Getting older comes with several aches and pains. There is a lot of stress and hard decisions to make.

Experts suggest that senior citizens and their children make a plan and make those stressful decisions in advance.

Executive Director Debbie Hudson Brookfield Assisted Living in Claremore spoke about why people should consider assisted living as an alternative to living at home or in a traditional nursing facility.

In particular, she looks at assisted living as an intermediary step between the two.

“Assisted living is that little bit of extra that you’re missing at home,” Hudson said.

Most assisted living facilities give you your own apartment, which you furnish with your own furniture and belongings from home. You have your own bathroom, your own kitchen, and nobody shares a room unless they are married.

Unlike home, difficult household tasks are done for you. Meals are prepared, laundry is done, the apartment is cleaned. Assistants remind residents of shows and activities they enjoy, help reach difficult places, organize and administer medication and are around to just sit and visit with you.

The common misconception is that assisted living is only a glorified nursing home.

“Everyone here has their own apartment with their own pictures and furniture,” Hudson said. “We’re the visitors here. This is their home.”

“Most people are surprised when they walk in and see the light and the windows,” she said. “They are surprised to see the people look just like mom and dad.”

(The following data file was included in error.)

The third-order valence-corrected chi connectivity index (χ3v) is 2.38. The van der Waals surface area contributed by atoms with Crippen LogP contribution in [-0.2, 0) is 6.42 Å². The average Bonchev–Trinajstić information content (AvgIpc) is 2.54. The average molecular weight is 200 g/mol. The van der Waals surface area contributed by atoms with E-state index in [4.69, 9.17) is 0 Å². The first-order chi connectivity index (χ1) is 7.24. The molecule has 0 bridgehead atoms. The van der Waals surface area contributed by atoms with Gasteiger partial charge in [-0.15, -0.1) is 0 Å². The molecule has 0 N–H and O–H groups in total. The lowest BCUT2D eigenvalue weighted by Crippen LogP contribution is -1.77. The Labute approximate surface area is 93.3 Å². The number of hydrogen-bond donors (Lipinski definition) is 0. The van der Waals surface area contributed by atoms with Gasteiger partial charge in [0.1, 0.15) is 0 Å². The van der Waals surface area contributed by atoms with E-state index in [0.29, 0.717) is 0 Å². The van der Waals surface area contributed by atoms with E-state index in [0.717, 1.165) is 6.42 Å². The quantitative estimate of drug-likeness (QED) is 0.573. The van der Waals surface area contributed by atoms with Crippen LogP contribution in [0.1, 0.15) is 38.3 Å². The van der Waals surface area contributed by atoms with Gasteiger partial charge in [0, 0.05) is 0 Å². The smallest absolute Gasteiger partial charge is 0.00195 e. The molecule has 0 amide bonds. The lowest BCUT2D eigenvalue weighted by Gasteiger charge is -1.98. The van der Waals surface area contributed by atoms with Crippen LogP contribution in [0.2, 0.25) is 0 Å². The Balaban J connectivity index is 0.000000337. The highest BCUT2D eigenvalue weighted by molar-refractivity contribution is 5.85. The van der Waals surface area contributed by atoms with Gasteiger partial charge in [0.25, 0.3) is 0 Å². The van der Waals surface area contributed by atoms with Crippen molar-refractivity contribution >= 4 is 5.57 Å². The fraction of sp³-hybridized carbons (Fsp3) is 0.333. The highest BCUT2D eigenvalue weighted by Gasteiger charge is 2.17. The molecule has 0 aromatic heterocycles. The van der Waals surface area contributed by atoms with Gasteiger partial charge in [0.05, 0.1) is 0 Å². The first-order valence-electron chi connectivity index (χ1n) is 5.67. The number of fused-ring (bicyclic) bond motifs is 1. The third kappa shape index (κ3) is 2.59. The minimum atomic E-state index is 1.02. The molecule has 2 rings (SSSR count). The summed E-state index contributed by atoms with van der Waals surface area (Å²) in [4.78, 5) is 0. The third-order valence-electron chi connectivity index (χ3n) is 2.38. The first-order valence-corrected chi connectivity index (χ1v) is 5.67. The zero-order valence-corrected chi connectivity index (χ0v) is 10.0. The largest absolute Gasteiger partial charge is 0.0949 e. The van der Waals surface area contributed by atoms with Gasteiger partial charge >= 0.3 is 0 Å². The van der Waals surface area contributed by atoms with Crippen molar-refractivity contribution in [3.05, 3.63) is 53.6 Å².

Assisted living doesn’t just help senior citizens, but it helps their family too; particularly family caretakers.

“Family gets to go back to being family, because the elder doesn’t have to ask for help,” Hudson said. “There is somebody here 24/7 making sure the elder is having a good day and their needs are met.”

Some signs for senior citizens and their caretakers that it might be time to transition to assisted living include: a decline in mobility, a decline in personal hygiene, a decline in home cleanliness, small house fires or accidents in the kitchen, forgetfulness (especially regarding medication) or increasing bumps or scrapes on their car.

For families, other signs might include a general awareness that things just aren’t working well, like bills not getting paid on time.

Or it may be the realization that the child is picking up more and more of the pieces to make mom or dad’s life work.

Children who are considering moving a loved one to an assisted living home should feel encouraged, Hudson said.

They’ll have more peace of mind knowing their parent will have 24/7 care, they can visit any time and assistants communicate every fall and sore throat with each resident’s contact to ensure nothing goes uncared for or unnoticed.

“Most people do not make the decision to investigate the pros and cons of assisted living until there is a crisis,” Hudson said. People wait until they are at their peak stress levels and then hurry to make a decision within the moment and don’t seriously consider all their options.